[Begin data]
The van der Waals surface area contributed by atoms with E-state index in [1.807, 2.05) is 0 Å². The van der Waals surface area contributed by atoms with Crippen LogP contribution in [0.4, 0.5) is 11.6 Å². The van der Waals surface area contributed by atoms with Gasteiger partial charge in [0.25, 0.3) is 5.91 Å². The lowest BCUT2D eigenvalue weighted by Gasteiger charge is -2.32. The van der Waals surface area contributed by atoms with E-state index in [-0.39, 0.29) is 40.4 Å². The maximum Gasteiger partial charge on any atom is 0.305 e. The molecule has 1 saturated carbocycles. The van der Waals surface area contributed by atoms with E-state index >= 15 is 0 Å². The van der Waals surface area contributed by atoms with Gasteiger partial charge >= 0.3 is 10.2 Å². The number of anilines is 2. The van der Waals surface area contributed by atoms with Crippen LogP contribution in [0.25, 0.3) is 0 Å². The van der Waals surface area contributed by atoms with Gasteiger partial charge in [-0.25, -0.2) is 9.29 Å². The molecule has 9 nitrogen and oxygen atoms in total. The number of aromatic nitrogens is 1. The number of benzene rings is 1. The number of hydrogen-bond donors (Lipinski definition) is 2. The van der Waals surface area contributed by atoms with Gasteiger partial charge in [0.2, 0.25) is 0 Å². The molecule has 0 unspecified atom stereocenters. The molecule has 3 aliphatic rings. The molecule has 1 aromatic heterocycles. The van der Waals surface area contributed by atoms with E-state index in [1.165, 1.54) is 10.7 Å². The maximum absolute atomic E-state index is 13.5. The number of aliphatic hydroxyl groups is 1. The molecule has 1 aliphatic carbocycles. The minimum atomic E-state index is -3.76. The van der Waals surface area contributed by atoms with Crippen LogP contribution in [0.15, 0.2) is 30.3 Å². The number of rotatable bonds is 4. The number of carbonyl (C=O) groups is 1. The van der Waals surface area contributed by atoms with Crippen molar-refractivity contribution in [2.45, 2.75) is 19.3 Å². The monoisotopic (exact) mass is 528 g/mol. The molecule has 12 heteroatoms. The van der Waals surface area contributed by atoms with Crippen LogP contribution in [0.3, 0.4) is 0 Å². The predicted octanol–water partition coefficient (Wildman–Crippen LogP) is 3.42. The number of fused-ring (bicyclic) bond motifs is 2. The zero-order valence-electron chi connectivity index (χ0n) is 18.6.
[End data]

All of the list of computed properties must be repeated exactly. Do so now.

The van der Waals surface area contributed by atoms with E-state index in [1.807, 2.05) is 0 Å². The van der Waals surface area contributed by atoms with Crippen LogP contribution in [0.4, 0.5) is 11.6 Å². The van der Waals surface area contributed by atoms with Gasteiger partial charge in [0.25, 0.3) is 5.91 Å². The lowest BCUT2D eigenvalue weighted by Gasteiger charge is -2.32. The van der Waals surface area contributed by atoms with E-state index in [-0.39, 0.29) is 40.4 Å². The maximum Gasteiger partial charge on any atom is 0.305 e. The molecule has 1 saturated carbocycles. The van der Waals surface area contributed by atoms with E-state index >= 15 is 0 Å². The van der Waals surface area contributed by atoms with Gasteiger partial charge >= 0.3 is 10.2 Å². The number of anilines is 2. The van der Waals surface area contributed by atoms with Crippen LogP contribution in [0.25, 0.3) is 0 Å². The van der Waals surface area contributed by atoms with Gasteiger partial charge in [-0.25, -0.2) is 9.29 Å². The molecule has 9 nitrogen and oxygen atoms in total. The number of aromatic nitrogens is 1. The number of benzene rings is 1. The number of hydrogen-bond donors (Lipinski definition) is 2. The van der Waals surface area contributed by atoms with Gasteiger partial charge in [0.2, 0.25) is 0 Å². The molecule has 0 unspecified atom stereocenters. The molecule has 3 aliphatic rings. The molecule has 1 aromatic heterocycles. The van der Waals surface area contributed by atoms with E-state index in [1.165, 1.54) is 10.7 Å². The maximum absolute atomic E-state index is 13.5. The number of aliphatic hydroxyl groups is 1. The molecule has 1 aliphatic carbocycles. The minimum atomic E-state index is -3.76. The van der Waals surface area contributed by atoms with Crippen LogP contribution in [0.15, 0.2) is 30.3 Å². The number of rotatable bonds is 4. The number of carbonyl (C=O) groups is 1. The van der Waals surface area contributed by atoms with Crippen molar-refractivity contribution in [2.45, 2.75) is 19.3 Å². The monoisotopic (exact) mass is 528 g/mol. The molecule has 12 heteroatoms. The van der Waals surface area contributed by atoms with Crippen LogP contribution in [0.3, 0.4) is 0 Å². The predicted octanol–water partition coefficient (Wildman–Crippen LogP) is 3.42. The number of fused-ring (bicyclic) bond motifs is 2. The zero-order valence-electron chi connectivity index (χ0n) is 18.6.